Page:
by David Baer, May 12, 2019
Text: John 10:22-30
Do you ever talk to yourself, reason with yourself, argue with yourself? It’s completely normal, and nothing to be worried about, at least according to folks in the neuropsychology community. I heard Charles Fernyhough of Durham University in the UK, speaking in an interview about how this happens. See, when we’re small and just figuring out how to do things—to brush our teeth, or get dressed, or put the pieces of a puzzle together—we can’t do these things by ourselves. We need help. And so we work on them together with a parent. And if you observe a parent and child working on a task like this, you hear a dialogue, as the parent says, “Put your arms through the sleeves of the shirt,” or, “You only need a little bit of toothpaste.” There’s this dialogue going on between the kid and the parent. And over time, says Fernyhough, as children learn to do these things for themselves, the dialogue becomes a monologue (“Arms, straight up, through my shirt”), and then a silent monologue. The conversations we have in our head—about what we’re doing, feeling, experiencing—are shaped by these early interactions with our moms. So if you ever hear your mom’s voice in your head, you’re not crazy, and it’s not a coincidence. Her voice has literally part of you.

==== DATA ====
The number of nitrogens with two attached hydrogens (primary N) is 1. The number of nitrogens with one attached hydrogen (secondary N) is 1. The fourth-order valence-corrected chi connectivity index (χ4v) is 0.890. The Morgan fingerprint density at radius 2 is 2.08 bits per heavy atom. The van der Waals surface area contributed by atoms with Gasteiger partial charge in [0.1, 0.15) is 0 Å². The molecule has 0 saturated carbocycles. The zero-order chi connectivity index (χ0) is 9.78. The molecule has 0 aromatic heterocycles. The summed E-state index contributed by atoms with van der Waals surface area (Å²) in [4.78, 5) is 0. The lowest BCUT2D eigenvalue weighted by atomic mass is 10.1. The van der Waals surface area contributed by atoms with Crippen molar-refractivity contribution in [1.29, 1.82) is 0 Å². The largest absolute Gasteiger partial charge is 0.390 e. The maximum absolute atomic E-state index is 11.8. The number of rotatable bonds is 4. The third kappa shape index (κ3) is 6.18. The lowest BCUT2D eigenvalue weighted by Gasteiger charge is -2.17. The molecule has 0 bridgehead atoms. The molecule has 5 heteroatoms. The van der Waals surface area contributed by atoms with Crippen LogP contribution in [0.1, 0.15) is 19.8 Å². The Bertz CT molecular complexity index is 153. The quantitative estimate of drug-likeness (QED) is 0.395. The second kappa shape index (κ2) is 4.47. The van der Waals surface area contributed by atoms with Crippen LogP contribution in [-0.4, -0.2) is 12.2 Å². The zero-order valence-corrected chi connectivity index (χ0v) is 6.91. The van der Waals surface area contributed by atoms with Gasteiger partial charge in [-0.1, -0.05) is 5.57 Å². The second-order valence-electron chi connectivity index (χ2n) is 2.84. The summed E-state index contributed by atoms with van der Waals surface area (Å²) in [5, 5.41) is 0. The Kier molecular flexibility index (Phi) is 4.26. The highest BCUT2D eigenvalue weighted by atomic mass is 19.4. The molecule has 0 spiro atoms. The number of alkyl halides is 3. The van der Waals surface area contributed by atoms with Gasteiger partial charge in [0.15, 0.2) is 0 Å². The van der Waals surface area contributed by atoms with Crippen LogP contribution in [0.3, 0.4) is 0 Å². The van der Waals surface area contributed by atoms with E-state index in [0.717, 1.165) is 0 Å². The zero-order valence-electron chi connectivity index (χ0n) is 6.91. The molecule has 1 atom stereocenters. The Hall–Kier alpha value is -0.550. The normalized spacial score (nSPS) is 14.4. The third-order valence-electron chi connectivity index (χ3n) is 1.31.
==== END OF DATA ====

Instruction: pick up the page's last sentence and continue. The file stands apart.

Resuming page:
“My sheep hear my voice,” says Jesus today in our text. But it’s clear that Jesus is talking about more than just words. He’s talking about the trust and closeness we have with him, just like with a mother or father—an intimacy that comes from being together, doing together, learning together how to be God’s children. Talk is cheap, words are a dime a dozen, but the relationship Jesus has with his flock is rare and precious: “I know them, and they follow me,” he says. “I give them eternal life, and they will never perish.”